So the commenter comes up with a Metro/Retro binary that both men and women can fit into! S/he says you can have retro men and women, and metro men and women. S/he has embraced the idea of ‘fluidity’ but can only cope with it up to a point. Which could be an aspect of metrosexuality itself – fluidity up to a point. And the ‘best of both worlds’ s/he wants is not just the best of metro and retro, but the best of the worlds of binary essentialism and constructed/changing identities. Where people can be ‘porous’ in their identities but they still fit into two sets of ‘well-defined territories’.

My point is that whilst I do not think you can have two separate binaries of Retro Man/Retro Woman and Metro Man/Metro Woman, the fact that somebody else does, is interesting and important in contributing to the meanings of ‘metrosexuality’ in culture.

A note on ‘discourse analysis’: my academic training, and my PHD on gender, involved using a form of discourse analysis that interrogates how people form and contest identities in language. I was in part influenced by researchers and writers such as Widdicombe and Atari:

  1. Jay Fink says:

    I don’t see the metrosexual as the polar opposite of the traditional masculine male. Instead I see the metrosexual as this eras version of the macho man. They share a hyper-awareness and concern of how they project to others. The macho man wanted to be a “real man”, the metrosexual has his own set of insecurities. Both groups of men strive to be accepted and liked by others and generally are, especially women. Ironically men who are most comfortable in their skin and least image conscious are probably incorrectly perceived by others to be the least confident.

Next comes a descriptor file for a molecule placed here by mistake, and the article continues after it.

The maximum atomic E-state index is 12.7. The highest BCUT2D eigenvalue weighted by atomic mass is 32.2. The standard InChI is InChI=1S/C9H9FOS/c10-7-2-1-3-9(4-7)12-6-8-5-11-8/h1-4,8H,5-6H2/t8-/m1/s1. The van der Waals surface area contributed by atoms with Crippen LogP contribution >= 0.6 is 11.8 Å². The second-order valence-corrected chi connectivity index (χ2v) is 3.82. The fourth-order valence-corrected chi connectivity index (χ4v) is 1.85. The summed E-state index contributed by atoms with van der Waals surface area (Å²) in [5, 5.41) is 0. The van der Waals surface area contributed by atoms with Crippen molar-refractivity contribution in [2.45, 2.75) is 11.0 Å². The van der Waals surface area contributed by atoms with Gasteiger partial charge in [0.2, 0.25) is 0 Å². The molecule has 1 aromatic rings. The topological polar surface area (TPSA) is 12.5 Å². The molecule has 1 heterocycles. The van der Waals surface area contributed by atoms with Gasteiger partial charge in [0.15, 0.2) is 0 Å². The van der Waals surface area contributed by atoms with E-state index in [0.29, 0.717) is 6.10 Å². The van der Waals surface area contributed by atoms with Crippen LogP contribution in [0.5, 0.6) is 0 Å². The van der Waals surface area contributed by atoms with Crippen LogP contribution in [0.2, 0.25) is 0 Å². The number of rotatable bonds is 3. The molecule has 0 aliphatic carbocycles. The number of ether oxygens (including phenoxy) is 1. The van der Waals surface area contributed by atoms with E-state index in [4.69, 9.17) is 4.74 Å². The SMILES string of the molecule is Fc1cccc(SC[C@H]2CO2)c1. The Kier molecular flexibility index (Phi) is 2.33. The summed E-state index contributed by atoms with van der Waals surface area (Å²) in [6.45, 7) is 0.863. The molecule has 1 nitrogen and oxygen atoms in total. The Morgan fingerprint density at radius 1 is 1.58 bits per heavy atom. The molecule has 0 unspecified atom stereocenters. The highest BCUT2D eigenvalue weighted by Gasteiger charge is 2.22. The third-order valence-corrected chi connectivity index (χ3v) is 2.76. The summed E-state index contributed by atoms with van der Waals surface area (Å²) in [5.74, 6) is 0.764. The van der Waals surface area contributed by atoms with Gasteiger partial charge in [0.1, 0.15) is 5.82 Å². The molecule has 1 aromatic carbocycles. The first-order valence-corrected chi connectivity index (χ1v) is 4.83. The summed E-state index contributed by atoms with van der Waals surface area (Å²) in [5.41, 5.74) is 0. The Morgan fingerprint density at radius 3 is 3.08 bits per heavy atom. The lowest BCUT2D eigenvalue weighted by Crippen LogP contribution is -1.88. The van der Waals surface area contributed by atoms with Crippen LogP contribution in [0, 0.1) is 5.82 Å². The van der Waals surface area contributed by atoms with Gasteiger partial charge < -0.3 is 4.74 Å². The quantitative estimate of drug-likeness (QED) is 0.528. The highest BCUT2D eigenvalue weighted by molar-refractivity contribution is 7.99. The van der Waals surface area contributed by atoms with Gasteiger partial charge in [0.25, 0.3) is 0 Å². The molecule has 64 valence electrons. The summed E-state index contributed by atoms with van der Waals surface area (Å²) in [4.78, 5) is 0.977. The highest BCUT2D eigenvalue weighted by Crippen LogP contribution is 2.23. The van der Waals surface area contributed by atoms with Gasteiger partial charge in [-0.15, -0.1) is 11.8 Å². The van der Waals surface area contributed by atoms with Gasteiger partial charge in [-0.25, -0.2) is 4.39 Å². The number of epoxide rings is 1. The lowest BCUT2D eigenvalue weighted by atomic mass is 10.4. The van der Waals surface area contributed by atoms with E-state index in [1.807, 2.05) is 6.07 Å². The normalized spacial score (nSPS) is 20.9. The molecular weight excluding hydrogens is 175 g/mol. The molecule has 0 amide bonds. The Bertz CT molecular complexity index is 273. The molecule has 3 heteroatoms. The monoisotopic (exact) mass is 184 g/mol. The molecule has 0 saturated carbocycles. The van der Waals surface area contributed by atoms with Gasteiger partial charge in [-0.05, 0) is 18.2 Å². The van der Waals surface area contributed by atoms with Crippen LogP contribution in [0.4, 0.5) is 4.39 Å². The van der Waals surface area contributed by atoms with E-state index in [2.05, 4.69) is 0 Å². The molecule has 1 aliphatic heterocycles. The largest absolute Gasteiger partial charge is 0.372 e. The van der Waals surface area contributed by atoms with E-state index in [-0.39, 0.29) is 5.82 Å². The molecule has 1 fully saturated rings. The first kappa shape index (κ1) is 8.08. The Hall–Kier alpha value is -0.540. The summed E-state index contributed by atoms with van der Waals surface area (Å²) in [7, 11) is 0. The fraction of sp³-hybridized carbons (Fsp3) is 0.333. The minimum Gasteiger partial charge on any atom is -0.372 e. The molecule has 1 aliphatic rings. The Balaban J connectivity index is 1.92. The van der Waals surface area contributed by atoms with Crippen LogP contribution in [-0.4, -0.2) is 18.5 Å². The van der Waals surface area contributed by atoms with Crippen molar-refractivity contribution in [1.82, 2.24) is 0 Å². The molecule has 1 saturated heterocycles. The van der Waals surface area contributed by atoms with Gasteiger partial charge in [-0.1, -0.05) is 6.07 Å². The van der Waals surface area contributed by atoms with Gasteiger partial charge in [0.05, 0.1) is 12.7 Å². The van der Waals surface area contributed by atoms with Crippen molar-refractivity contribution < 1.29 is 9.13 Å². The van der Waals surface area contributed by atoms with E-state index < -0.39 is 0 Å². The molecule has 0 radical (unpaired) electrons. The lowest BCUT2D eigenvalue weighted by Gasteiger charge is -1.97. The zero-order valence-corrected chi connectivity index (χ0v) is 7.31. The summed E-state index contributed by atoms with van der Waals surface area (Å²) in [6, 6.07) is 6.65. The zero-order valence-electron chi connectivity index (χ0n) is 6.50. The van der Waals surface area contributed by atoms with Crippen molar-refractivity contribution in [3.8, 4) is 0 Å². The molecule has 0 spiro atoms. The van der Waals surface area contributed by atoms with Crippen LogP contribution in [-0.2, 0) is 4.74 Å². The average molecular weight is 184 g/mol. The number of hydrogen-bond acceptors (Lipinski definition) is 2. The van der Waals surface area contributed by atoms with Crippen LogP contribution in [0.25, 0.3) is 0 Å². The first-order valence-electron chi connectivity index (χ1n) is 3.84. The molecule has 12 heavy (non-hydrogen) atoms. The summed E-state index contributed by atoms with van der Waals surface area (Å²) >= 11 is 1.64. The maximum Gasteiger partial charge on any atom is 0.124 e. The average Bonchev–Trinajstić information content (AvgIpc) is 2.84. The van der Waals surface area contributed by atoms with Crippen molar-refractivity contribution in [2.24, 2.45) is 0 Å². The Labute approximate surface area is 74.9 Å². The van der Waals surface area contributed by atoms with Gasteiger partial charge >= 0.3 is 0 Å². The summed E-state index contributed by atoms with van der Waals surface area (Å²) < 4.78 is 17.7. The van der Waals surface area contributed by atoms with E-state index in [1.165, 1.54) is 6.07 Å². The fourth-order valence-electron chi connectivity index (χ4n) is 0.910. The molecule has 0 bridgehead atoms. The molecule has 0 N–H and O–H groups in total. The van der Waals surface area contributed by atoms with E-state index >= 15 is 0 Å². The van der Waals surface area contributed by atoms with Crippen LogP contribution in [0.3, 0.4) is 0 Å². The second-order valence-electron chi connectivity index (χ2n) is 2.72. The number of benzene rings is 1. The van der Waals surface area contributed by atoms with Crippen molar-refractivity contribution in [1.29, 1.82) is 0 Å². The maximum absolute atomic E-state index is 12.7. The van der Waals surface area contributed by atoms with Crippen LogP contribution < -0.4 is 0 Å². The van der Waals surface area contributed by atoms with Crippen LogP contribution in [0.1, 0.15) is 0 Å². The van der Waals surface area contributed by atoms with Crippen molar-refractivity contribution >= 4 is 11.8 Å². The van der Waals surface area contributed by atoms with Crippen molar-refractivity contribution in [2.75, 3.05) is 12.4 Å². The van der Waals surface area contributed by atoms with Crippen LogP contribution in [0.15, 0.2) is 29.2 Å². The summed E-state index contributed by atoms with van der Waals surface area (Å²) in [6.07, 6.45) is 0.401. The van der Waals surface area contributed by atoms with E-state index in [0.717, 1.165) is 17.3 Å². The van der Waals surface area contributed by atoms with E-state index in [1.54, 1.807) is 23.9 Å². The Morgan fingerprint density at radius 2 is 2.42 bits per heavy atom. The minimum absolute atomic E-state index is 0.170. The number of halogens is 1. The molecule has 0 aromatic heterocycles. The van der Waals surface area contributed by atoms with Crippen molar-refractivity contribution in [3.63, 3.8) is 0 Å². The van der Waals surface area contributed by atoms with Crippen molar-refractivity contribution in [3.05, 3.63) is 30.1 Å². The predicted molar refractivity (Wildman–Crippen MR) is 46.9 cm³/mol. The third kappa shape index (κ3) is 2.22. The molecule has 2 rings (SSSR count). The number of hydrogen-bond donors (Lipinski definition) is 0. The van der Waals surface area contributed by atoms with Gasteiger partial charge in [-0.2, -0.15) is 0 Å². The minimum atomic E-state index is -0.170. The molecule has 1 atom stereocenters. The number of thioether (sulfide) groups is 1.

• ‘They share a hyper-awareness and concern of how they project to others.’ – agreed. But I wonder if that ‘hyper-awareness’ isn’t the contemporary condition. I don’t see how anyone can escape it.

  2. figleaf says:

    “…whilst I do not think you can have two separate binaries of Retro Man/Retro Woman and Metro Man/Metro Woman, the fact that somebody else does, is interesting and important in contributing to the meanings of ‘metrosexuality’ in culture.”

    Yes, this is great. How does basically doubling down on gender binaries help when the problem is the binaries themselves?

    While I think the idea is bad I do think the commenter’s heart was in the right place: currently “manliness” is defined by how much of one’s humanity one can amputate, where the quintessential ideal of manliness is, basically, Dick Cheney, who evidently is literally living without a human heart.

    The commenter thinks it would be nice to widen the pool to include David Beckham too. And sure, any alternative to Dick Cheney as the model for men is nice. I mean, yeah, it’s sort of a “we have both kinds of cheese” way of looking at it, but again his/her heart was in the right place.

    Personally I’d prefer to drop the question entirely.